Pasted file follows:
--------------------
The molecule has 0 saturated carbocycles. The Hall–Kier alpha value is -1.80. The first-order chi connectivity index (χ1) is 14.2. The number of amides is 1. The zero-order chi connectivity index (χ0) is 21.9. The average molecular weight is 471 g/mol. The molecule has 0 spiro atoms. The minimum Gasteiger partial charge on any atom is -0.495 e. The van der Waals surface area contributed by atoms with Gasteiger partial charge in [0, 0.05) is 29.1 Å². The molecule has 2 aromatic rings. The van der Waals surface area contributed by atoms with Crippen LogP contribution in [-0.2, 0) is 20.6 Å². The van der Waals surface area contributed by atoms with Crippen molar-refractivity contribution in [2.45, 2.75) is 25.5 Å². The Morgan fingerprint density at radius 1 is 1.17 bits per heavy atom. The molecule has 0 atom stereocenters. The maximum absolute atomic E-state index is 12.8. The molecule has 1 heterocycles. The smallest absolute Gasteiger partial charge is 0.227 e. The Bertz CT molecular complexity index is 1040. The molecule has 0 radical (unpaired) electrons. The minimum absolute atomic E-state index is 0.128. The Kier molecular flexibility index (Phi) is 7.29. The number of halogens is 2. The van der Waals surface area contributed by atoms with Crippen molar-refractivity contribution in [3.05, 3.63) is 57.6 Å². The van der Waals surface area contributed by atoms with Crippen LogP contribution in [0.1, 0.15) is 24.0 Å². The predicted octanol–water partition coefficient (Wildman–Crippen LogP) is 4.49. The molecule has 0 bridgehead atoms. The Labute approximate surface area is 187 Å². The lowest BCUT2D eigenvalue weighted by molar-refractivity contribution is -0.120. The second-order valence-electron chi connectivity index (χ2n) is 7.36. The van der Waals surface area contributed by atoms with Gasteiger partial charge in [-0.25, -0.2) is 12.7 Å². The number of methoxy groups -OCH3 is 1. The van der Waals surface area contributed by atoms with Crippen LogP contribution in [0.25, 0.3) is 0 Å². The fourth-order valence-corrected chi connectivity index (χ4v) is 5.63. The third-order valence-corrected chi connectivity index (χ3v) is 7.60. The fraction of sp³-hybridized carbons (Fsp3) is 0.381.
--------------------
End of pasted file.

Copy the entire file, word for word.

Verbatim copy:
The molecule has 0 saturated carbocycles. The Hall–Kier alpha value is -1.80. The first-order chi connectivity index (χ1) is 14.2. The number of amides is 1. The zero-order chi connectivity index (χ0) is 21.9. The average molecular weight is 471 g/mol. The molecule has 0 spiro atoms. The minimum Gasteiger partial charge on any atom is -0.495 e. The van der Waals surface area contributed by atoms with Gasteiger partial charge in [0, 0.05) is 29.1 Å². The molecule has 2 aromatic rings. The van der Waals surface area contributed by atoms with Crippen LogP contribution in [-0.2, 0) is 20.6 Å². The van der Waals surface area contributed by atoms with Crippen molar-refractivity contribution in [2.45, 2.75) is 25.5 Å². The Morgan fingerprint density at radius 1 is 1.17 bits per heavy atom. The molecule has 0 atom stereocenters. The maximum absolute atomic E-state index is 12.8. The molecule has 1 heterocycles. The smallest absolute Gasteiger partial charge is 0.227 e. The Bertz CT molecular complexity index is 1040. The molecule has 0 radical (unpaired) electrons. The minimum absolute atomic E-state index is 0.128. The Kier molecular flexibility index (Phi) is 7.29. The number of halogens is 2. The van der Waals surface area contributed by atoms with Crippen molar-refractivity contribution in [3.05, 3.63) is 57.6 Å². The van der Waals surface area contributed by atoms with Crippen LogP contribution in [0.1, 0.15) is 24.0 Å². The predicted octanol–water partition coefficient (Wildman–Crippen LogP) is 4.49. The molecule has 0 bridgehead atoms. The Labute approximate surface area is 187 Å². The lowest BCUT2D eigenvalue weighted by molar-refractivity contribution is -0.120. The second-order valence-electron chi connectivity index (χ2n) is 7.36. The van der Waals surface area contributed by atoms with Gasteiger partial charge in [-0.25, -0.2) is 12.7 Å². The number of methoxy groups -OCH3 is 1. The van der Waals surface area contributed by atoms with Crippen LogP contribution in [0.25, 0.3) is 0 Å². The fourth-order valence-corrected chi connectivity index (χ4v) is 5.63. The third-order valence-corrected chi connectivity index (χ3v) is 7.60. The fraction of sp³-hybridized carbons (Fsp3) is 0.381.